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How & When to Use Intermodal with the Truckload Team

intermodal shipping
CC Image Courtesy McD22 via Flickr

Here on the truckload team we use a lot of different equipment to help our customers move their freight. When we’re moving pieces of machinery or tall tanks, we’ll use a flatbed or a stepdeck. When it doesn’t matter how long it takes to arrive at its destination, we can look at partialling the freight to save our customer money. And when our customers are looking to move dry van freight long distances inexpensively, we look at our intermodal options.

So, what is intermodal? Intermodal is how we move freight through the railroad here at FreightPros. But it’s important to understand there are two main methods of shipping freight over the rail. First is traditional rail/boxcar shipping, which requires direct railroad access at the shipping and receiving locations.

This can cause some logistical issues as rail access is not a common thing for most docks/facilities these days, and rail terminals can be difficult to make arrangements with. The second type of rail shipping, and what we recommend, is intermodal.

Intermodal allows us to get around the obstacles by offering “door-to-door” service, meaning all you need is a dock or forklift to get the material on or off the truck, just like standard truckload dry van service. Basically, a truck arrives at the shipping location and is loaded, it then goes to the rail terminal where the trailer is removed from the truck and secured to the rail chassis. When the train reaches the destination terminal the trailer is removed from the train and hooked up to a truck, which makes the final delivery.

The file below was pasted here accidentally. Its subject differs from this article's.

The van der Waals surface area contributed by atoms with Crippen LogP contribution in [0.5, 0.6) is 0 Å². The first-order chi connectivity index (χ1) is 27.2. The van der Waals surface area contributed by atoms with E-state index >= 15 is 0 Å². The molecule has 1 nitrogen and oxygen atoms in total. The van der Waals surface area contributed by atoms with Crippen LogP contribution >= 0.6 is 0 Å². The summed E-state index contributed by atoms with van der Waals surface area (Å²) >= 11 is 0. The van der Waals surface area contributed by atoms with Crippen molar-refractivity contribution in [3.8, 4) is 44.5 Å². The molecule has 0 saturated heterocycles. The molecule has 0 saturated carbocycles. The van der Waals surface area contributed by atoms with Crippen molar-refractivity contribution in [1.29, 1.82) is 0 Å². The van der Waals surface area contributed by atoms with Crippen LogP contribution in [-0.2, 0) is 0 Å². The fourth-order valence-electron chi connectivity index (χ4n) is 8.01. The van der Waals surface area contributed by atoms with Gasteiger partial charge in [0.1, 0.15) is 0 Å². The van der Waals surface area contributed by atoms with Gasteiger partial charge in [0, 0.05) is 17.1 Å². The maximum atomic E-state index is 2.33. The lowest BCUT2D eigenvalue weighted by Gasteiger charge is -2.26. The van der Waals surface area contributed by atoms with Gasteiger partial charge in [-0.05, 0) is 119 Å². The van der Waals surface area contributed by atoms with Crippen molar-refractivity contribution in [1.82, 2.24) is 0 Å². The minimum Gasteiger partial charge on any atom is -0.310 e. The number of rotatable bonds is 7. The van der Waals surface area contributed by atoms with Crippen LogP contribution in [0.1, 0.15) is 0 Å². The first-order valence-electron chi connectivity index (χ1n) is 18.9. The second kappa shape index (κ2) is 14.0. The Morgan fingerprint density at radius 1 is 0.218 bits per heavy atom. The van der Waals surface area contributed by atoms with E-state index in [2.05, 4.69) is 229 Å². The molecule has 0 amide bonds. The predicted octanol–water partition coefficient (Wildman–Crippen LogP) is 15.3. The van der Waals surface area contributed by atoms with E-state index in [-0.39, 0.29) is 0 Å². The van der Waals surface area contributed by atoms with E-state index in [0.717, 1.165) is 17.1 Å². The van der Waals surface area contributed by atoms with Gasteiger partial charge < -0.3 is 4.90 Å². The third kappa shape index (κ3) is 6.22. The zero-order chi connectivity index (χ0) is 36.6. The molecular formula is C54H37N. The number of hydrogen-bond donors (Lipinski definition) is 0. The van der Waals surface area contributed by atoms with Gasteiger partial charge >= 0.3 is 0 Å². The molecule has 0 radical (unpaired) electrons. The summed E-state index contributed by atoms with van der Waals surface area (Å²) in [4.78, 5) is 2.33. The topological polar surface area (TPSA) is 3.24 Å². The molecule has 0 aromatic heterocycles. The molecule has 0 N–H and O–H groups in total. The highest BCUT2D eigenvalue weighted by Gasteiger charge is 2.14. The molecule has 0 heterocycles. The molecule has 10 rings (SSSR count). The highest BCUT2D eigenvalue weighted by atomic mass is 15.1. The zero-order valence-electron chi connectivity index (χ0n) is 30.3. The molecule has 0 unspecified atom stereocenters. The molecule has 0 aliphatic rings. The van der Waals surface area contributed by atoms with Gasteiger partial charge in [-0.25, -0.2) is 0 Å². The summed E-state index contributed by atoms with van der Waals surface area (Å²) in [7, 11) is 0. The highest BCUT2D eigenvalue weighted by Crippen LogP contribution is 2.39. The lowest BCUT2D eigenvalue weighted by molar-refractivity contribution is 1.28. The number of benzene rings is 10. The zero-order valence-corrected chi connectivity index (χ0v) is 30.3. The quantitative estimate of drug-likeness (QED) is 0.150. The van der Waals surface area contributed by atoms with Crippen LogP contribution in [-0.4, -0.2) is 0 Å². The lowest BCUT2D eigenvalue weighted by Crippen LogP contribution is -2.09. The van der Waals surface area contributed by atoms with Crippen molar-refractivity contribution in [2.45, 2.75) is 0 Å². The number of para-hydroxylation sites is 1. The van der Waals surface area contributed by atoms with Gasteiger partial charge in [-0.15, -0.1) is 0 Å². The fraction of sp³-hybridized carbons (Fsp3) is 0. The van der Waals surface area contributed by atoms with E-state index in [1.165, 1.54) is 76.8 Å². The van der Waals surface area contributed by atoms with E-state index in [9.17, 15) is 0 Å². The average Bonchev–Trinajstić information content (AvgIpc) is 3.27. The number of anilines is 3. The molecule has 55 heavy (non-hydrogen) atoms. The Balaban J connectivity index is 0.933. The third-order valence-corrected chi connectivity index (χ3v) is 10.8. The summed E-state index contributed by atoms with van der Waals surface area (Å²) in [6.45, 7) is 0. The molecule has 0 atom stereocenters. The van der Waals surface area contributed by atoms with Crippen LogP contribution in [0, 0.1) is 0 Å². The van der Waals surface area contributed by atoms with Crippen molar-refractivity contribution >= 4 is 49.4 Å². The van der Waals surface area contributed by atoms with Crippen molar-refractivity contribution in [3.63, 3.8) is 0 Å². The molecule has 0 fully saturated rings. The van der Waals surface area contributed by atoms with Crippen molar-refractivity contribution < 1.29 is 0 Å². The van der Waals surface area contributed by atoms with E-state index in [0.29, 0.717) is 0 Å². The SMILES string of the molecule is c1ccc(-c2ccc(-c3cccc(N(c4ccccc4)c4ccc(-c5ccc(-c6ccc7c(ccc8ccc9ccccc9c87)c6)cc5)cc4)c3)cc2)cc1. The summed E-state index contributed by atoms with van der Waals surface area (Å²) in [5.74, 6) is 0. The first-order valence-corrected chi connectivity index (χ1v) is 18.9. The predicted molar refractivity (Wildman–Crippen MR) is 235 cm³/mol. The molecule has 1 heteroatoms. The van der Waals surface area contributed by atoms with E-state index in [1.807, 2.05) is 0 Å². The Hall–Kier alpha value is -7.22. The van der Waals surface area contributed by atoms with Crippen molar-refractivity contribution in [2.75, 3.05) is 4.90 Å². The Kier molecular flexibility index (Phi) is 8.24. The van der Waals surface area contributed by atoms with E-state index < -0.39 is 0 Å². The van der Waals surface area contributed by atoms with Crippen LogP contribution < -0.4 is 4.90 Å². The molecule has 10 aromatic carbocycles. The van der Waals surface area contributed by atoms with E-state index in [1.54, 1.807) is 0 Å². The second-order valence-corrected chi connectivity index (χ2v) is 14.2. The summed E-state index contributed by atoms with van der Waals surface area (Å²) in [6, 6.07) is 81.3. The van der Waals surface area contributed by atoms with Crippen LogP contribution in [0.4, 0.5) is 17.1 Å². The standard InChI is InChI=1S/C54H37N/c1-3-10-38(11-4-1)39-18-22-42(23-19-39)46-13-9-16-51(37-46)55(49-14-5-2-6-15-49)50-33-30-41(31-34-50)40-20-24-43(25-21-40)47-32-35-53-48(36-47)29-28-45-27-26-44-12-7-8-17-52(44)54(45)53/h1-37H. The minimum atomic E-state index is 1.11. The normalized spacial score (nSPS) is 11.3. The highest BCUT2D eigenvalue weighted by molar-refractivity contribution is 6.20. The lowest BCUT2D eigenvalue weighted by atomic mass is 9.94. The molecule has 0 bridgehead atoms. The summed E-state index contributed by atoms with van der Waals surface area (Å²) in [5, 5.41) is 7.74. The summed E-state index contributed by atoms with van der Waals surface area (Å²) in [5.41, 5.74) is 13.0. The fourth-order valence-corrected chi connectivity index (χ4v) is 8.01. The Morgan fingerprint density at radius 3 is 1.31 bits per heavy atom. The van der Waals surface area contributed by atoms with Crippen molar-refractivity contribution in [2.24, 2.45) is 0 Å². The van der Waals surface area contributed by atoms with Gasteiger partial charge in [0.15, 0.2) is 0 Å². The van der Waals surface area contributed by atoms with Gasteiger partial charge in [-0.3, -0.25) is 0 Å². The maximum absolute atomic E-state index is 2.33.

While there are many similarities between intermodal and truckload shipping, there are a handful of major differences. The biggest of these is transit times. It can take weeks for an intermodal shipment to reach its final destination, and once the freight is on the rail there is no way to get it off or speed up delivery.

Next, the freight must be very secure. Freight trains are not known for their smooth rides. Securing the freight is very similar to truckload, but pallets must either be blocked and braced to the floor of the container/trailer or securely strapped. Last is freight cost. When intermodal options are available they can be significantly less expensive than traditional over-the-road truckload shipping.

When the option is available, moving dry van freight over long distances with intermodal can’t be beat for the price. Just remember that it can take significantly longer than over the road truckload and the freight must be correctly secured. If you have any questions about intermodal or truckload shipping, we at FreightPros are always here to help.

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